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Stocks around the world slid on Monday, along with bond yields, after U.S. President Donald Trump threatened to raise tariffs on China, triggering an investor exodus from risky assets.

But assets such as oil and currencies changed direction as the day wore on as investors were not convinced Trump would follow through with a threat made on Sunday to raise tariffs on $200-billion worth of Chinese goods this week.

All the same, investors reduced their risk exposure, with U.S. Treasury yields lower as investors favored low-risk government bonds over stocks.

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Oil futures edged higher in volatile trade as rising tensions between the United States and Iran buoyed prices, which earlier touched a one-month low due to the tweets from Trump.

In U.S. equities, the three major indexes fell after declines in Europe and China, where the Shanghai SE Composite had its biggest one-day percentage drop since February 2016.

U.S. indexes, however, pared their losses slightly by mid-afternoon.

“The news gave investors a chance to take profits off the table. Markets are comfortable with the idea that Trump is using this as a negotiation tactic to get a trade deal done,” said Peter Cardillo, chief market economist at Spartan Capital Securities in New York.

“Whether or not China will be able to meet the demands of the administration, that is questionable, but I think a trade agreement is on its way.”

Fear about trade-war escalation was also balanced by a statement from China’s foreign ministry on Monday that a delegation was still preparing to go to United States for trade talks.

“That’s what’s keeping markets from moving down further. People are realizing that if talks are still continuing there’s a chance that this escalation can once again de-escalate,” said Mona Mahajan, U.S. investment strategist, Allianz Global Investors, New York.

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The Dow Jones Industrial Average fell 66.47 points, or 0.25 per cent, to 26,438.48, the S&P 500 lost 13.17 points, or 0.45 per cent, to 2,932.47 and the Nasdaq Composite dropped 40.71 points, or 0.5 per cent, to 8,123.29

Canada’s main stock index on Monday finished flat on Monday, erasing early losses.

The Toronto Stock Exchange’s S&P/TSX composite index was unofficially down 0.97 points, or 0.01 per cent, at 16,493.46.

Canada is leaning on the United States to help settle the dispute with China, which has started to block imports of vital Canadian commodities amid a dispute over a detained Huawei executive.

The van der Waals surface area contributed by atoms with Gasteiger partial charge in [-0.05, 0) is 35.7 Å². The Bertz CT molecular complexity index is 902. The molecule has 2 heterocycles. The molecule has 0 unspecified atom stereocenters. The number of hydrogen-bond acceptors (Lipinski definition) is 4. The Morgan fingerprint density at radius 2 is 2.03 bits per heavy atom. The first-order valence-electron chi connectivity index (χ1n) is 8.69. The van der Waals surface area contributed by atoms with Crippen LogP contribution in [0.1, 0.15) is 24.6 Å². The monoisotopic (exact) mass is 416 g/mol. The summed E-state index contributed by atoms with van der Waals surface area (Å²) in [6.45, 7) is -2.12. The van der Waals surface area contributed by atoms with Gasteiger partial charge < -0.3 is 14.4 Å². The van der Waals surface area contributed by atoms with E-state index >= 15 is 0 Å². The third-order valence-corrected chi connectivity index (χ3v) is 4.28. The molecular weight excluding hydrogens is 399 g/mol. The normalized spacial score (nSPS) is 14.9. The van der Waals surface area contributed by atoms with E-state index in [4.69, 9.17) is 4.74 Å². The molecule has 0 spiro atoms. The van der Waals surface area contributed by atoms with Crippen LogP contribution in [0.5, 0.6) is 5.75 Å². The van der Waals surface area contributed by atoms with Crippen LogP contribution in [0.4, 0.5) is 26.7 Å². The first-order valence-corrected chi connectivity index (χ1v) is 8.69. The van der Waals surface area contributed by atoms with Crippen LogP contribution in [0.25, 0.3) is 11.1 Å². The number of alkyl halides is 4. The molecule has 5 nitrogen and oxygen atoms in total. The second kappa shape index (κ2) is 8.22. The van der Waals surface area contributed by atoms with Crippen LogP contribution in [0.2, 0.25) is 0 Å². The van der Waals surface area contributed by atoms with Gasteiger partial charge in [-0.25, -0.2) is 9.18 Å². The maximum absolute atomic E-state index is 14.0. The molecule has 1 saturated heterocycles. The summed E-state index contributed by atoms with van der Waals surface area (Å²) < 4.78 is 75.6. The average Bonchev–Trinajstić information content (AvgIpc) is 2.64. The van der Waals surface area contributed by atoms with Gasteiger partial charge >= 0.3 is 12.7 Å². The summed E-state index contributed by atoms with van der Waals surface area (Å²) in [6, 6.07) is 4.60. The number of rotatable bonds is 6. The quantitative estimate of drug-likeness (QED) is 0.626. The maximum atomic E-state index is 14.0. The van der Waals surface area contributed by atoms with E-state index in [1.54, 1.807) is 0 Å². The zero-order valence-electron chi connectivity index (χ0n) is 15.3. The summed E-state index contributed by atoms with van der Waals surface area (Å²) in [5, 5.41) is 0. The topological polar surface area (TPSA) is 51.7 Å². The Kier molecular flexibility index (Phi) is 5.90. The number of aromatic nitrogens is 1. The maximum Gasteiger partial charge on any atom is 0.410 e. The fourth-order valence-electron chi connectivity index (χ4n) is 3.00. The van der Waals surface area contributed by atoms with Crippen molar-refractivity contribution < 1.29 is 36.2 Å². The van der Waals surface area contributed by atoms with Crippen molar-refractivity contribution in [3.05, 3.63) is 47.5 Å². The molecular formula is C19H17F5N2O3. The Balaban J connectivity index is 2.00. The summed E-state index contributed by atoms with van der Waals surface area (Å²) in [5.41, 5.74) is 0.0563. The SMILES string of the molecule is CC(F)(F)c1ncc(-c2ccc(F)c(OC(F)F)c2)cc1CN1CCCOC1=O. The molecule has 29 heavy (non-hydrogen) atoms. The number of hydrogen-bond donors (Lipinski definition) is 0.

The Canadian dollar weakened to a 10-day low against its U.S. counterpart and oil prices took a hit from the ongoing worries about trade.

Five of the 11 major sectors were lower, with materials sector falling 0.7 per cent.

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The heavyweight energy sector finished slightly higher, while marijuana stocks pushed the health care sector up 2.1 per cent.

The largest percentage gainers on the TSX included Air Canada, which jumped 4.9 per cent after reporting a surprise quarterly adjusted profit.

The pan-European STOXX 600 index lost 0.88 per cent and MSCI’s gauge of stocks across the globe shed 0.84 per cent. Japanese and London markets were both closed for holidays.

Benchmark 10-year Treasury notes last rose 11/32 in price to yield 2.4926 per cent, from 2.53 per cent late on Friday.

In currency trading, the U.S. dollar was down very slightly after firming earlier in the session against most major currencies while investors turned to safe-haven currencies after the Trump tweets.

The dollar index fell 0.02 per cent, with the euro up 0.04 per cent to $1.1204.

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The Japanese yen weakened 0.28 per cent versus the greenback at 110.86 per dollar.

Brent crude futures rose 39 cents to settle at $71.24 a barrel. The global benchmark earlier sank to $68.79 a barrel, its lowest since April 2.

U.S. West Texas Intermediate (WTI) crude futures rose 31 cents to settle at $62.25 a barrel. WTI’s session low was $60.04 a barrel, the weakest since March 29.

“When you have a panic investors sell everything. After that the market discerns which ones deserve to be down. We’re continuing to put pressure on Iran and that’s continuing to put supply out of the Middle East under pressure,” said Shawn Hackett, president at Hackett Financial Advisors in Boca Raton, Fla.

“Because of the reduction in supply out of Iran the U.S.-China trade issue isn’t enough to overcome that bullish factor.”

Reuters

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